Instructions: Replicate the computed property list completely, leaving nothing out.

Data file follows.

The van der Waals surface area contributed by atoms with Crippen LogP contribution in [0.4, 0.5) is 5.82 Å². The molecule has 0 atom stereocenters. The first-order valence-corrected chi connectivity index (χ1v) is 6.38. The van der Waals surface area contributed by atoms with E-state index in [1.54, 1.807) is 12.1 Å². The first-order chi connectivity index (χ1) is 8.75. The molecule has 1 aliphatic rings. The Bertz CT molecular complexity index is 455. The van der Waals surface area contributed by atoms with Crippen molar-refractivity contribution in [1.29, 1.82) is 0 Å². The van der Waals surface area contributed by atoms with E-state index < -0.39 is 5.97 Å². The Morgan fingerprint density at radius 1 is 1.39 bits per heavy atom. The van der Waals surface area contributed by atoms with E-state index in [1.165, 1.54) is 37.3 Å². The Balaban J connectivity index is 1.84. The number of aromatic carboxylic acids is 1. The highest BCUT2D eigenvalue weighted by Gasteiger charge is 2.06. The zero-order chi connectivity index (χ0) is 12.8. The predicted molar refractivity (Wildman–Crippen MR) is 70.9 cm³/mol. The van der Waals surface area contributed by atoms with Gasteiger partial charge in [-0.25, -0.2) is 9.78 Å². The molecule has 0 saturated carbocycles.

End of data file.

The van der Waals surface area contributed by atoms with Crippen LogP contribution in [0.4, 0.5) is 5.82 Å². The molecule has 0 atom stereocenters. The first-order valence-corrected chi connectivity index (χ1v) is 6.38. The van der Waals surface area contributed by atoms with E-state index in [1.54, 1.807) is 12.1 Å². The first-order chi connectivity index (χ1) is 8.75. The molecule has 1 aliphatic rings. The Bertz CT molecular complexity index is 455. The van der Waals surface area contributed by atoms with Crippen molar-refractivity contribution in [1.29, 1.82) is 0 Å². The van der Waals surface area contributed by atoms with E-state index < -0.39 is 5.97 Å². The Morgan fingerprint density at radius 1 is 1.39 bits per heavy atom. The van der Waals surface area contributed by atoms with E-state index in [1.165, 1.54) is 37.3 Å². The Balaban J connectivity index is 1.84. The number of aromatic carboxylic acids is 1. The highest BCUT2D eigenvalue weighted by Gasteiger charge is 2.06. The zero-order chi connectivity index (χ0) is 12.8. The predicted molar refractivity (Wildman–Crippen MR) is 70.9 cm³/mol. The van der Waals surface area contributed by atoms with Gasteiger partial charge in [-0.25, -0.2) is 9.78 Å². The molecule has 0 saturated carbocycles.